Sunday, January 17, 2010, 0400:
Three towering aerial ladders surrounded the building like the cranes of a giant erector set. Smoke and flame gushed out from the where the roof of the building used to be – before it had collapsed into the second floor apartments. A laser-like jet of water from Ladder 8’s master stream lanced into the roof area and through the second story window onto the sidewalk below, fanning a stream of roof gravel, charcoaled remains, and oily gray water across the boulevard to the icy gutters of the street. That image – Ladder 8’s straight stream lancing through the window – gave me the distinct impression of a giant needle pinning some smoldering insect down onto a cork board…..
It is 4:00 in the morning, and Saint Paul Fire crews were working on the scene of a 2 alarm fire this morning at 185 Como Avenue. The fire was called in about 3:15, and quickly spread from a vacant first floor apartment to the ceiling and roof area above the second floor. 2 apartments were unoccupied, and the other 2 apartments provided home for a dozen or so residents. All escaped safely, although at least one pet was confirmed dead. There were no civilian injuries, but one firefighter sustained a knee injury on the scene. The cause and origin of the fire is still under investigation.
Steam and smoke gave the area a hazy appearance, and the towering aerial ladder trucks chased orange fireballs around inside the upper floors of the 2-story, 4-unit apartment building. Straight streams from the elevated nozzles of Ladder 8, Ladder 22, and Ladder 18 looked like laser beams sifting through the rubble of the collapsed roof. The whole scene looked like the scene of some alien insurrection. In fact, in a millisecond my mind flashed back to a childhood memory of my dad and me sitting on the couch together watching War of the Worlds. Yep, the ladder streams looked just like the alien laser beams combing through the debris of a peaceful world turned to chaos…..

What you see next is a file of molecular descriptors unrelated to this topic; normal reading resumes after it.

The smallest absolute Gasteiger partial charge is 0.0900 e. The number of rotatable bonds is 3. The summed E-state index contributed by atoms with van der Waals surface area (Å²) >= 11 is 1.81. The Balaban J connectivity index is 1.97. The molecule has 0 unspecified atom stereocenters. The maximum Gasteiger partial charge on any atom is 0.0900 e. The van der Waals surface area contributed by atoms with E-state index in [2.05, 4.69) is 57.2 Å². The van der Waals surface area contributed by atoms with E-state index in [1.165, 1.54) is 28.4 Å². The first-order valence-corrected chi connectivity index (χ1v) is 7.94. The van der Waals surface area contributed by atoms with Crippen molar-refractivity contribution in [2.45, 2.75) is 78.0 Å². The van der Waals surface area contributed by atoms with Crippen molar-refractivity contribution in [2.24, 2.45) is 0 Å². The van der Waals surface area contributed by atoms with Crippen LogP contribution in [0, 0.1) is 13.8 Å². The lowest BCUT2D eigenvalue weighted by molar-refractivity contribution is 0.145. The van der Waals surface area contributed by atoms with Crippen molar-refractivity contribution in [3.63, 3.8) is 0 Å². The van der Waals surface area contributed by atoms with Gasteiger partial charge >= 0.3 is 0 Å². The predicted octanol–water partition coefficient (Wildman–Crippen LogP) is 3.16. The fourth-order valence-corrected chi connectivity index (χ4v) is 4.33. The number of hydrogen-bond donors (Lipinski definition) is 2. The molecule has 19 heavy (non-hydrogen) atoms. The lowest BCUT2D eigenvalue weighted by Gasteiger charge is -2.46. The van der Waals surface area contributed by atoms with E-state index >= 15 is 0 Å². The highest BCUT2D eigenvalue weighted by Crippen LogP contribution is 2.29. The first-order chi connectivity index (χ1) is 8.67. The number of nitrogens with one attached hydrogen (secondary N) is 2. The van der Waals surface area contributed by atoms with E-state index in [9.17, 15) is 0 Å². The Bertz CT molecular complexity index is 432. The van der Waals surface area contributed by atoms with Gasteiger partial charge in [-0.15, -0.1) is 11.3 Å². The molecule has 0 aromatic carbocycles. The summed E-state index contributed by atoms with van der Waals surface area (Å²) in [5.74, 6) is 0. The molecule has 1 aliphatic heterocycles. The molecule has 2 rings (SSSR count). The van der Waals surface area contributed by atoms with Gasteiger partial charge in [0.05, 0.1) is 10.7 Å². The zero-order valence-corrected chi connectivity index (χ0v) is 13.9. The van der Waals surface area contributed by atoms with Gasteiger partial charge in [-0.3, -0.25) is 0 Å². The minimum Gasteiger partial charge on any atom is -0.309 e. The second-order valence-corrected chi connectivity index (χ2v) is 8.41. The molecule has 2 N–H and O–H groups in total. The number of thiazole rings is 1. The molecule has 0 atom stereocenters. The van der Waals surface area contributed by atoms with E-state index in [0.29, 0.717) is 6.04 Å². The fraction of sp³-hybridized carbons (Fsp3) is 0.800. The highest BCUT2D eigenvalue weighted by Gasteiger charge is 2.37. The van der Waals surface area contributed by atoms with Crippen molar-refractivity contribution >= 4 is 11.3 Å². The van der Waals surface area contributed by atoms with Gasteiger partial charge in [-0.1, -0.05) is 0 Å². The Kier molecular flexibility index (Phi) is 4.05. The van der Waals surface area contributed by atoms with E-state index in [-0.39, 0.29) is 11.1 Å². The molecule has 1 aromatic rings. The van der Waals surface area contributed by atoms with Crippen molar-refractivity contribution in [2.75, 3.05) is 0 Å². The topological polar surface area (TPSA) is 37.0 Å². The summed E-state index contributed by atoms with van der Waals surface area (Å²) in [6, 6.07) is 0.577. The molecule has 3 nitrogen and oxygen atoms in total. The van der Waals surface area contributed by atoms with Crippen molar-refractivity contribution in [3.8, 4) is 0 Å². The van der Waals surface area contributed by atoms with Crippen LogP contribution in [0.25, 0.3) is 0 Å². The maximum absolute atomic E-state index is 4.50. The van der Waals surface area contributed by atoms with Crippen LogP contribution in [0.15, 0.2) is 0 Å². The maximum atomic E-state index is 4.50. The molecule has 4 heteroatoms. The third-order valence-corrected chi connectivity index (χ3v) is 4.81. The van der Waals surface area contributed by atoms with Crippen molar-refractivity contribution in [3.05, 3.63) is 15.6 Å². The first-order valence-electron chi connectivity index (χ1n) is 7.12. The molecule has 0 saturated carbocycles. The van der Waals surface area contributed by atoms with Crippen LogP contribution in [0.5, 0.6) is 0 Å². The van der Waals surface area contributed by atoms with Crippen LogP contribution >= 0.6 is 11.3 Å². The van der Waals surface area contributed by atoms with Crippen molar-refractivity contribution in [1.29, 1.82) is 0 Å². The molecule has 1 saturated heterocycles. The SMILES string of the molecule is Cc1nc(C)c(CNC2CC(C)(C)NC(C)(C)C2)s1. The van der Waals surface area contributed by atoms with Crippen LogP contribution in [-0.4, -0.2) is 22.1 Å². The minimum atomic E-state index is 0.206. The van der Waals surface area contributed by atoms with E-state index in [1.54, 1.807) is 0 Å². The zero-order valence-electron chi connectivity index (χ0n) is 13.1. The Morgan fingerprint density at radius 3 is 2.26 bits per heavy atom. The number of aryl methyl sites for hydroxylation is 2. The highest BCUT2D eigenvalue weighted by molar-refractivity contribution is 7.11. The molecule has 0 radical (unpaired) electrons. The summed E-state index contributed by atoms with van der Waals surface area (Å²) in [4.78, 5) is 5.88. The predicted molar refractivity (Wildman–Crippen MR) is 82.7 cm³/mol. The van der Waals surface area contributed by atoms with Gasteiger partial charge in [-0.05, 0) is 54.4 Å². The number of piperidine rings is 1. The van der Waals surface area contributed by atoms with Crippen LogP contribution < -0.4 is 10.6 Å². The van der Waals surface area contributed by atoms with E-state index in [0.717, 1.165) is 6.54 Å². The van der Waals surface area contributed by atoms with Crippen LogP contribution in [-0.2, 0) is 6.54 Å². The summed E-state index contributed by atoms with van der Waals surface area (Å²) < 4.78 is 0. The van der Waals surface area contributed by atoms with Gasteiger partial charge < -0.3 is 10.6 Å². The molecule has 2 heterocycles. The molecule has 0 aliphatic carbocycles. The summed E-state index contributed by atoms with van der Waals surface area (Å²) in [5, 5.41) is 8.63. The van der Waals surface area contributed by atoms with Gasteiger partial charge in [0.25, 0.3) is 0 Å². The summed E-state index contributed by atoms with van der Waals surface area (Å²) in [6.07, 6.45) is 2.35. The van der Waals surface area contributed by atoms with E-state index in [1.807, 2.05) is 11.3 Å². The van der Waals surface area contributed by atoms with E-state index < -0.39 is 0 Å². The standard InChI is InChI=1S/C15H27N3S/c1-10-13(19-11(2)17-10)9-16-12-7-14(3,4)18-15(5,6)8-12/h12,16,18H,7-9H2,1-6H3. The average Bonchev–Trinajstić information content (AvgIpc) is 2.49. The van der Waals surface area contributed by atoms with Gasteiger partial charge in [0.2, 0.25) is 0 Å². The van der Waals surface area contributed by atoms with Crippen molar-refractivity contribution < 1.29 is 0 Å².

First arriving companies found flames coming out of one of the first floor apartments. They attacked the fire, assisted residents in evacuating, and began a search for anyone in the building. After quickly knocking the fire down, they conducted searches for additional occupants and confirmed that everyone had been safely evacuated. However, the smoking issuing from the top of the building and the flames seen spouting from the edges of the flat roof told the unseen story: fire had penetrated to the interior roof area and was burning hotly above the second floor ceiling. Before crews could fully access the hidden fire, the roof partially collapsed and fire broke through the roof. Crews were pulled out of the building for their own safety, and we began a “defensive” operation.
At some point it seemed to me that the apartment building ceased being a “building,” and became simply four vertical piles of bricks standing together – it was like the spirit of the spirit of the building had suddenly departed and drifted away downwind on the smoke…..The building will likely be a total loss. The roof was gone, the windows were gone, and the outside brick walls were crumbling in several areas. I could not see inside, but the floors and interior walls must have been largely consumed by fire or collapsed under the weight of the roof….What had been home to a dozen people was now merely an empty, burned out shell of bricks….
We don’t have a fire end like this very often in Saint Paul. Typically we stop fires long before they take hold of the heart of a building. In fact, we extinguish about 75% of all structure fires in the “room of origin” – before the flames can even spread beyond the room where the fire started. But in some buildings the fire extends through void spaces and walls undetected until it is burning the structural members of the building. Then, more extensive damage results, of course. In some cases, that structural damage results in roof, wall, and floor collapses, and there’s no way to keep crews inside the building any longer. Our crews this morning did a great job of stopping the fire long enough to ensure everyone was safety evacuated before the building started to crumble around them.